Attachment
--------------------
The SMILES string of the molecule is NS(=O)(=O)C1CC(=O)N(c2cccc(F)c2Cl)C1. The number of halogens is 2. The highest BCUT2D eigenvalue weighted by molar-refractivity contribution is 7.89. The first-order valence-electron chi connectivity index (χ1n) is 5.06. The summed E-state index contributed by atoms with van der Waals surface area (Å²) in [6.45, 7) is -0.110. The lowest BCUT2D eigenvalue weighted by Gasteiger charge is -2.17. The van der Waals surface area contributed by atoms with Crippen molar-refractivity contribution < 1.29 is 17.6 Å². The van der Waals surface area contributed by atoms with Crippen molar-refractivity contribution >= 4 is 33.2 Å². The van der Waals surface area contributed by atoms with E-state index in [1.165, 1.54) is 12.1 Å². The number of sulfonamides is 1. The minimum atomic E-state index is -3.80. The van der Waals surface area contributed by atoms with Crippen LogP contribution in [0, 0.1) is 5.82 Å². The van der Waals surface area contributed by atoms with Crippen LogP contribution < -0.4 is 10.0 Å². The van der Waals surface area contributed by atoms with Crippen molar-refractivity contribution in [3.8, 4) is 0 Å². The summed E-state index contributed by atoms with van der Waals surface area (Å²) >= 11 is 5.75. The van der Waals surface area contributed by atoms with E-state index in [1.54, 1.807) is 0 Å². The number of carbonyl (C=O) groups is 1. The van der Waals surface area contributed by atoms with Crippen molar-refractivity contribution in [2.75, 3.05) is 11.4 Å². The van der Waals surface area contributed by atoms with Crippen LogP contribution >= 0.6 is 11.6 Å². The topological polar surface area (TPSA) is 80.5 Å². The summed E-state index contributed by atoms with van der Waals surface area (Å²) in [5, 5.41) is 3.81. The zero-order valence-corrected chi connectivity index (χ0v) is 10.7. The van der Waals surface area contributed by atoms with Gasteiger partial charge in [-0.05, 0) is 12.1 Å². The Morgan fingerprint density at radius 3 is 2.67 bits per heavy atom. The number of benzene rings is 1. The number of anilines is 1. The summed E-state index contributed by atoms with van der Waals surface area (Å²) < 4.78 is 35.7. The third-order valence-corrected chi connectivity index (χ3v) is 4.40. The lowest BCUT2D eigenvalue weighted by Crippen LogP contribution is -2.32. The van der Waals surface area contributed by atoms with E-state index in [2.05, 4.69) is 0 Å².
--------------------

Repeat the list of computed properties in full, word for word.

The SMILES string of the molecule is NS(=O)(=O)C1CC(=O)N(c2cccc(F)c2Cl)C1. The number of halogens is 2. The highest BCUT2D eigenvalue weighted by molar-refractivity contribution is 7.89. The first-order valence-electron chi connectivity index (χ1n) is 5.06. The summed E-state index contributed by atoms with van der Waals surface area (Å²) in [6.45, 7) is -0.110. The lowest BCUT2D eigenvalue weighted by Gasteiger charge is -2.17. The van der Waals surface area contributed by atoms with Crippen molar-refractivity contribution < 1.29 is 17.6 Å². The van der Waals surface area contributed by atoms with Crippen molar-refractivity contribution >= 4 is 33.2 Å². The van der Waals surface area contributed by atoms with E-state index in [1.165, 1.54) is 12.1 Å². The number of sulfonamides is 1. The minimum atomic E-state index is -3.80. The van der Waals surface area contributed by atoms with Crippen LogP contribution in [0, 0.1) is 5.82 Å². The van der Waals surface area contributed by atoms with Crippen LogP contribution < -0.4 is 10.0 Å². The van der Waals surface area contributed by atoms with Crippen molar-refractivity contribution in [3.8, 4) is 0 Å². The summed E-state index contributed by atoms with van der Waals surface area (Å²) >= 11 is 5.75. The van der Waals surface area contributed by atoms with E-state index in [1.54, 1.807) is 0 Å². The number of carbonyl (C=O) groups is 1. The van der Waals surface area contributed by atoms with Crippen molar-refractivity contribution in [2.75, 3.05) is 11.4 Å². The van der Waals surface area contributed by atoms with Crippen LogP contribution >= 0.6 is 11.6 Å². The topological polar surface area (TPSA) is 80.5 Å². The summed E-state index contributed by atoms with van der Waals surface area (Å²) in [5, 5.41) is 3.81. The zero-order valence-corrected chi connectivity index (χ0v) is 10.7. The van der Waals surface area contributed by atoms with Gasteiger partial charge in [-0.05, 0) is 12.1 Å². The Morgan fingerprint density at radius 3 is 2.67 bits per heavy atom. The number of benzene rings is 1. The number of anilines is 1. The summed E-state index contributed by atoms with van der Waals surface area (Å²) < 4.78 is 35.7. The third-order valence-corrected chi connectivity index (χ3v) is 4.40. The lowest BCUT2D eigenvalue weighted by Crippen LogP contribution is -2.32. The van der Waals surface area contributed by atoms with E-state index in [2.05, 4.69) is 0 Å².